Ever felt like the week came in a bit earlier than you were ready? With tasks slamming on your desks and emails dropping like a loop campaign.
Truth is, during any given week, you likely have a lot on your plate, and it’s easy to get overwhelmed, to get so bogged down that you’re not sure where to start.
You may even miss a deadline sometimes because you either didn’t start a task on time, or it completely fell off your radar. And listen: It’s OK to make mistakes. We’re all human.
However, often times, situations like this can be avoided by doing one very simple thing: planning out your week ahead of time.
The quote by Benjamin Franklin — ‘If you fail to plan, you are planning to fail!’ comes to mind.
Planning may not seem fun, and you may think you just don’t have time to do it. But you do.
In fact, setting aside a few minutes each week to set up your schedule will help you tackle each work day more strategically.
You may also like this article on accomplishing goals in the workplace >> How to accomplish goals in the workplace
In this piece, we discuss some tips on how to write a weekly work plan and hold yourself accountable to it.
Start With A Brainstorm
Like the name implies, storm your brain with all the things it’s joggling to-do. Your brain is keeping tabs of so many things – tasks to complete, tasks to keep in mind for later, people to follow up with, one-offs, you know so many more.
Plus, you have other things to do for your non-work life, too (you need to call an aunt that lost a husband, or remember to tell your son to get the groceries).
Take a blank sheet of paper and write down every single thing that comes to mind that you think you need to do.
Not just your work-related to-do items, write down every single thing. Get it all out of your head and onto the page.
Sort The Page In Order Of Importance
With a lot on that page – basically everything you should be doing for the week, it’s time to prioritize tasks.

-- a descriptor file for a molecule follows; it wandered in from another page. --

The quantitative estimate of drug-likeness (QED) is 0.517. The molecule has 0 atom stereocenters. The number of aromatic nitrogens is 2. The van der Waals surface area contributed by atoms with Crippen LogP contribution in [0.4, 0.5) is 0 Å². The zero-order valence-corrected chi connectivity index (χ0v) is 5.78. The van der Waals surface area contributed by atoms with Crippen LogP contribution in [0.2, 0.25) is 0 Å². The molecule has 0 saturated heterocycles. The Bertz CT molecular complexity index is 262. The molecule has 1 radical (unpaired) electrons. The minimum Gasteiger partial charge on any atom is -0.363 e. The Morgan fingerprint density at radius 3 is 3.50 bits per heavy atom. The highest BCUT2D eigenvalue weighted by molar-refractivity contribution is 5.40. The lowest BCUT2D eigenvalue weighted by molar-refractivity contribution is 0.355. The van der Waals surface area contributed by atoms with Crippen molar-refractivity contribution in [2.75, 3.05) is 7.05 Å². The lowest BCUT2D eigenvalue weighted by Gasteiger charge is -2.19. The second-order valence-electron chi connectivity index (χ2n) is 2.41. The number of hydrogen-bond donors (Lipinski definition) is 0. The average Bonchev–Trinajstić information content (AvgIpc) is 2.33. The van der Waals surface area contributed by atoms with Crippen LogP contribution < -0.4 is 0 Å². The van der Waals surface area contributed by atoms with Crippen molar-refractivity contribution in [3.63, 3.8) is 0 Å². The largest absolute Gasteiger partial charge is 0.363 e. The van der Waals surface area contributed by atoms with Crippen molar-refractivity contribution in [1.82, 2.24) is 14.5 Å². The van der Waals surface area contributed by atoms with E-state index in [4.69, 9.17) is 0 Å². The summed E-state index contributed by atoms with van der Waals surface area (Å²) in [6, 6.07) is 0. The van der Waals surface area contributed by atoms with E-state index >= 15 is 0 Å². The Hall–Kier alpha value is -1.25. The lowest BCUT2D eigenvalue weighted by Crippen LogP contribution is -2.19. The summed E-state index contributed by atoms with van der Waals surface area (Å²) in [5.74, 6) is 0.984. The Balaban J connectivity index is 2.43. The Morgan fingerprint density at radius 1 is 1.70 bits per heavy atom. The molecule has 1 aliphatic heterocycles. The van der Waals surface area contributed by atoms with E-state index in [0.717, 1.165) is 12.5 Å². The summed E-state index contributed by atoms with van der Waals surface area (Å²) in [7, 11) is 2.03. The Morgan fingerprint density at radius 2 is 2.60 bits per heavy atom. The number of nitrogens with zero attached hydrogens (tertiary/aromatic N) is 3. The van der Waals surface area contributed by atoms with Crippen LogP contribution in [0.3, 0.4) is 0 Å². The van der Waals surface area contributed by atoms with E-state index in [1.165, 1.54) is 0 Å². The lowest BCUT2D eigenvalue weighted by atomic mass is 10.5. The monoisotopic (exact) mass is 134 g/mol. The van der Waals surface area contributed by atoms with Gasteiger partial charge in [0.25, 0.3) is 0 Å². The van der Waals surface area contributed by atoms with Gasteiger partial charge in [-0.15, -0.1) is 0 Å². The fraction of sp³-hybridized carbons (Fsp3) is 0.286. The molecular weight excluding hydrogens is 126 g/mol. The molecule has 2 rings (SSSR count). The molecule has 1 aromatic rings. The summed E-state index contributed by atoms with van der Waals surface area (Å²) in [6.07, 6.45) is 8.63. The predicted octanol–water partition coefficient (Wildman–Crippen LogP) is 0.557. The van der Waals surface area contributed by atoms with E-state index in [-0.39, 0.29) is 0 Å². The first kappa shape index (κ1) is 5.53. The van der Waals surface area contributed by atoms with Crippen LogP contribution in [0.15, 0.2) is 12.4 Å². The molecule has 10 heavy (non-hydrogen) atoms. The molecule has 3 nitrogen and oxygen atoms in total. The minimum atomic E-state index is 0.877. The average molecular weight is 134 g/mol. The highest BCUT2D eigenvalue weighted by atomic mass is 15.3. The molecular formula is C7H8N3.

One of the most important aspect of your planning is being able to identify high priority tasks and allocating adequate time and resources to them before moving to other tasks that carry less weight.
There are tasks that make up the crust of your weekly schedule, sort the list and bring those tasks up.
Sorting the list helps you declutter the list into an approachable format that is also clear to achieve.
By looking at a sorted list, you can already have a feel of what your week will look like in a arranged format.
What is the deadline for the tasks on your list? It’s time to answer that.
Run through your sorted list and clearly indicate when each and every item needs to be completed by.
This part can be tricky but you need to be very honest with yourself. There might be some things that you think you need to do today or tomorrow, but ask yourself: are these really urgent and important?
If yes, then note that. But if you have a little more wiggle room, don’t pressure yourself to do it sooner than you need to. Conversely, don’t push everything to the very last second, either.
If you have certain assigned tasks from your employer, you know those should make top of the list, work with your organization timeline to design your own. It has to sync, that’s the whole point of it.
A quick tip, try overestimating the amount of time you’ll need for each thing. If writing a blog post usually takes 30 minutes, for example, set aside 45.
You want to build in extra time (safety nets) in case you get interrupted or it takes longer than expected for whatever reason.
Schedule It On Your Calendar
Writing your to-do list and assigning deadlines them doesn’t guarantee that you will always remember to do certain things.
You need something to keep you in check and remind you when it’s time to move to another task. Something that tells you if you are missing deadlines or if you are on track.
A simple Google calendar can handle this well, but if you’re working with a team, and want to keep more details about your tasks, then a project management tool like Asana or Trello will be ideal.
With calendars and project management tools, you will get notifications on which deadlines are fast approaching and leave you out on items that come up on a later date.
This way, you are able to focus and deliver your tasks as you had rightly prioritized on your to-do list.
Planning is the key to the success of any project – including your week to week tasks. While it may look like you are wasting time on that sheet of paper, with strong urge to pull out your computer and start smashing your tasks, it is wise to plan first, then execute later.
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